While it is acceptable that the youth should also participate in the affairs of the State they should not be given positions on a silver platter. They should express interest for political office and compete for political positions at the convention. And this is where political parties have failed in Malawi. They do not encourage intra-party democracy whereby party members choose leaders (including a running mate) at the convention. For example, Saulos Chilima has just been picked from the blues as running mate to Peter Mutharika.
If political parties want the youth to take an active role in politics, they should be groomed for leadership by reserving certain positions in the party for the youth. They should grow in the system, and learn what leadership and politics is. Unfortunately, Malawian political parties youth wings are used for violence against political opponents such as what UDF and DPP used to do. The youth themselves should be vying for political positions in parties and as members of Parliament. You cannot just handpick someone from nowhere as a running mate. This is an important position that requires a politically mature person.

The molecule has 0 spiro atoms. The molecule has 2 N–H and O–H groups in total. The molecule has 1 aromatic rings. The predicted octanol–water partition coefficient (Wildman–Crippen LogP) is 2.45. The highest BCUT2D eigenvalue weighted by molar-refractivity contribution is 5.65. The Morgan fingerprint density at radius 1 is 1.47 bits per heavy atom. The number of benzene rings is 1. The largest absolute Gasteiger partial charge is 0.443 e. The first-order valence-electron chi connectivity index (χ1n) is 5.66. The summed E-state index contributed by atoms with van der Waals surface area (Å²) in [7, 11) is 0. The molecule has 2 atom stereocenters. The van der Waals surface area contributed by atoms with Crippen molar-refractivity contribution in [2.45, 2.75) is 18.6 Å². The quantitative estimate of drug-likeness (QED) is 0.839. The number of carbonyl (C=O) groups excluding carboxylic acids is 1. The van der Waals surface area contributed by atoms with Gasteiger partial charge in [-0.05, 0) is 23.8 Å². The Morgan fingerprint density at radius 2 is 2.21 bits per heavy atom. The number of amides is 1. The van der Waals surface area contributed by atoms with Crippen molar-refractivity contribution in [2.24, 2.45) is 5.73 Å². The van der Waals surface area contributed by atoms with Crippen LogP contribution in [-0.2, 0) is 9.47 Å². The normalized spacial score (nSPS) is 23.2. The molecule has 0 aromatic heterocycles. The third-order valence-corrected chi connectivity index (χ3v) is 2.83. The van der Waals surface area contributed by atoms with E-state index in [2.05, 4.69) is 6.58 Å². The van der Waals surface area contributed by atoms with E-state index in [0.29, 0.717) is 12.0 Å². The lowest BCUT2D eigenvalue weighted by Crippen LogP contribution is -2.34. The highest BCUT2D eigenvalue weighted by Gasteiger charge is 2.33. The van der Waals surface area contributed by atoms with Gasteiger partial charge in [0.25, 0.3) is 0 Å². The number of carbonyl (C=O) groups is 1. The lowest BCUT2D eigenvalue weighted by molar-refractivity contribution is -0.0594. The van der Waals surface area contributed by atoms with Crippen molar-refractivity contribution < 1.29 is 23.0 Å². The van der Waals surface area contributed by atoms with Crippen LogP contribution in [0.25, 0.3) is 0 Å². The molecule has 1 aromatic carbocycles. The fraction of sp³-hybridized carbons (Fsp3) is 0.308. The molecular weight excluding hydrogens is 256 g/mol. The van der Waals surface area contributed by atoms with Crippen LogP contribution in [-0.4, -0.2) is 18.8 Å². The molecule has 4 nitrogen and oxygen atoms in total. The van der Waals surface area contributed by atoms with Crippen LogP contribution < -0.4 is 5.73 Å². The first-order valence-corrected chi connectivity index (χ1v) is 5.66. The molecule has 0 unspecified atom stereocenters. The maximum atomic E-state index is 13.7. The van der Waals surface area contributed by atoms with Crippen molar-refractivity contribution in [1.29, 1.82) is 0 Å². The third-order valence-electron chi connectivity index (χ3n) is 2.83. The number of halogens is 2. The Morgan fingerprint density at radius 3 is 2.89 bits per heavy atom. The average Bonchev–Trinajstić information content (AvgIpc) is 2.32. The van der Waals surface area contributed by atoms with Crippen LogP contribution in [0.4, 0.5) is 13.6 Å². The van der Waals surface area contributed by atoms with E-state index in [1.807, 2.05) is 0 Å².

Again, it is myopic to think that because a running mate is young that would automatically translate into votes or because the presidential candidate is young then he has leadership skills. There are many members of Parliament who are young, but they do not contribute anything in Parliament. They cannot even inspire their own constituents to achieve community goals. Moreover, voting itself is a complex phenomenon. Many factors influence voting decisions such as regionalism, tribalism, beliefs, preferences, attitudes and perceptions. It is proverbial that the Central Region is predominantly MCP, so neither Chapola nor Chilima, both of whom come from Centre, can wrestle votes from MCP. The 2014 elections will be closely contested. The quality of a running mate will obviously be one of the factors. Malawians deserve better leaders.